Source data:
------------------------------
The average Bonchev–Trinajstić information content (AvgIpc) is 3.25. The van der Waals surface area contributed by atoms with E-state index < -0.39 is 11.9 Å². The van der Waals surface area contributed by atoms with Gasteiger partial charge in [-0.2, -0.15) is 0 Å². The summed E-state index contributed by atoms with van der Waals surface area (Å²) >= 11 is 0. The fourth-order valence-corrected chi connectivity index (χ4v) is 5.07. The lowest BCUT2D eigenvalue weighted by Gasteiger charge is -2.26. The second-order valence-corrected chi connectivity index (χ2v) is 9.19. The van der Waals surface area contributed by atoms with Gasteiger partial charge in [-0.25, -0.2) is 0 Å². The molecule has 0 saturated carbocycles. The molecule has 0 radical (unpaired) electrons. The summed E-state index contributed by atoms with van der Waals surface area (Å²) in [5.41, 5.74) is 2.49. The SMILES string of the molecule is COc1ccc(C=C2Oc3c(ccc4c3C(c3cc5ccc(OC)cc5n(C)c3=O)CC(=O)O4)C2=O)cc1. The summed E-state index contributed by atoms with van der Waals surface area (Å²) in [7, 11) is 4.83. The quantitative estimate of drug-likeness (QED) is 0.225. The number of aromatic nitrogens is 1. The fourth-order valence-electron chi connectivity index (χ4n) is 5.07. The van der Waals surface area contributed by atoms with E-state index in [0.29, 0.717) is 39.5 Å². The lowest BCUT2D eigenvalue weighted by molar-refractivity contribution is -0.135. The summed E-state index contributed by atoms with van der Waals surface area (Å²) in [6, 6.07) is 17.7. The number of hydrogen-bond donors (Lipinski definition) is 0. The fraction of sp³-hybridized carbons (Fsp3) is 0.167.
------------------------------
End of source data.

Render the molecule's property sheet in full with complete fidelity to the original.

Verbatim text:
The average Bonchev–Trinajstić information content (AvgIpc) is 3.25. The van der Waals surface area contributed by atoms with E-state index < -0.39 is 11.9 Å². The van der Waals surface area contributed by atoms with Gasteiger partial charge in [-0.2, -0.15) is 0 Å². The summed E-state index contributed by atoms with van der Waals surface area (Å²) >= 11 is 0. The fourth-order valence-corrected chi connectivity index (χ4v) is 5.07. The lowest BCUT2D eigenvalue weighted by Gasteiger charge is -2.26. The second-order valence-corrected chi connectivity index (χ2v) is 9.19. The van der Waals surface area contributed by atoms with Gasteiger partial charge in [-0.25, -0.2) is 0 Å². The molecule has 0 saturated carbocycles. The molecule has 0 radical (unpaired) electrons. The summed E-state index contributed by atoms with van der Waals surface area (Å²) in [5.41, 5.74) is 2.49. The SMILES string of the molecule is COc1ccc(C=C2Oc3c(ccc4c3C(c3cc5ccc(OC)cc5n(C)c3=O)CC(=O)O4)C2=O)cc1. The summed E-state index contributed by atoms with van der Waals surface area (Å²) in [7, 11) is 4.83. The quantitative estimate of drug-likeness (QED) is 0.225. The number of aromatic nitrogens is 1. The fourth-order valence-electron chi connectivity index (χ4n) is 5.07. The van der Waals surface area contributed by atoms with E-state index in [0.29, 0.717) is 39.5 Å². The lowest BCUT2D eigenvalue weighted by molar-refractivity contribution is -0.135. The summed E-state index contributed by atoms with van der Waals surface area (Å²) in [6, 6.07) is 17.7. The number of hydrogen-bond donors (Lipinski definition) is 0. The fraction of sp³-hybridized carbons (Fsp3) is 0.167.